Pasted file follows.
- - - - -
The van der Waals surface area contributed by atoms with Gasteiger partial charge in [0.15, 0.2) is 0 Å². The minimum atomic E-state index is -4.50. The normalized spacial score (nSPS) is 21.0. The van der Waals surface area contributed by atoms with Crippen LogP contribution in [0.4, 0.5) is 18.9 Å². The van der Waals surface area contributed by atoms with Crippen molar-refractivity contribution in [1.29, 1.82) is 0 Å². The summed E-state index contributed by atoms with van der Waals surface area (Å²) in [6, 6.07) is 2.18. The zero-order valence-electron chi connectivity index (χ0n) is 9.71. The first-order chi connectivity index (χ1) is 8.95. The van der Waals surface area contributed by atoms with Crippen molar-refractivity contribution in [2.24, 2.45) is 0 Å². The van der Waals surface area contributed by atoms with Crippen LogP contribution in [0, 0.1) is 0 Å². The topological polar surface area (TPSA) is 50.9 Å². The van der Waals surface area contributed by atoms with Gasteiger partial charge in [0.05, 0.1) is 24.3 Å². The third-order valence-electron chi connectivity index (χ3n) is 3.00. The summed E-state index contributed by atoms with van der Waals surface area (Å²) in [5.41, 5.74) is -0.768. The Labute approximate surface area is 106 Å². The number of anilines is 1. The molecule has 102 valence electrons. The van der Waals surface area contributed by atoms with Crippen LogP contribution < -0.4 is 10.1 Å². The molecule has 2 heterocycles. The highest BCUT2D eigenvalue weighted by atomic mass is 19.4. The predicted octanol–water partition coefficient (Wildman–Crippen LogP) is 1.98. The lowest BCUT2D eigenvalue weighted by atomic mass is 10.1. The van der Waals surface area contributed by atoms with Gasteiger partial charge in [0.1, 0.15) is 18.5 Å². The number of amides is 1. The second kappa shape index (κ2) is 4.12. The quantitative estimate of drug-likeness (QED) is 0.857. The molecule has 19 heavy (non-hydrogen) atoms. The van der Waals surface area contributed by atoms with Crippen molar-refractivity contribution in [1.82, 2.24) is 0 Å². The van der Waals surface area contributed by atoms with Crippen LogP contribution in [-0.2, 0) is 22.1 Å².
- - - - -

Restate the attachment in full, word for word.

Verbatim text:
The van der Waals surface area contributed by atoms with Gasteiger partial charge in [0.15, 0.2) is 0 Å². The minimum atomic E-state index is -4.50. The normalized spacial score (nSPS) is 21.0. The van der Waals surface area contributed by atoms with Crippen LogP contribution in [0.4, 0.5) is 18.9 Å². The van der Waals surface area contributed by atoms with Crippen molar-refractivity contribution in [1.29, 1.82) is 0 Å². The summed E-state index contributed by atoms with van der Waals surface area (Å²) in [6, 6.07) is 2.18. The zero-order valence-electron chi connectivity index (χ0n) is 9.71. The first-order chi connectivity index (χ1) is 8.95. The van der Waals surface area contributed by atoms with Crippen molar-refractivity contribution in [2.24, 2.45) is 0 Å². The van der Waals surface area contributed by atoms with Crippen LogP contribution in [0, 0.1) is 0 Å². The topological polar surface area (TPSA) is 50.9 Å². The van der Waals surface area contributed by atoms with Gasteiger partial charge in [0.05, 0.1) is 24.3 Å². The third-order valence-electron chi connectivity index (χ3n) is 3.00. The summed E-state index contributed by atoms with van der Waals surface area (Å²) in [5.41, 5.74) is -0.768. The Labute approximate surface area is 106 Å². The number of anilines is 1. The molecule has 102 valence electrons. The van der Waals surface area contributed by atoms with Crippen LogP contribution < -0.4 is 10.1 Å². The molecule has 2 heterocycles. The highest BCUT2D eigenvalue weighted by atomic mass is 19.4. The predicted octanol–water partition coefficient (Wildman–Crippen LogP) is 1.98. The lowest BCUT2D eigenvalue weighted by atomic mass is 10.1. The van der Waals surface area contributed by atoms with Gasteiger partial charge in [0.1, 0.15) is 18.5 Å². The number of amides is 1. The second kappa shape index (κ2) is 4.12. The quantitative estimate of drug-likeness (QED) is 0.857. The molecule has 19 heavy (non-hydrogen) atoms. The van der Waals surface area contributed by atoms with Crippen molar-refractivity contribution in [1.82, 2.24) is 0 Å². The van der Waals surface area contributed by atoms with Crippen LogP contribution in [-0.2, 0) is 22.1 Å².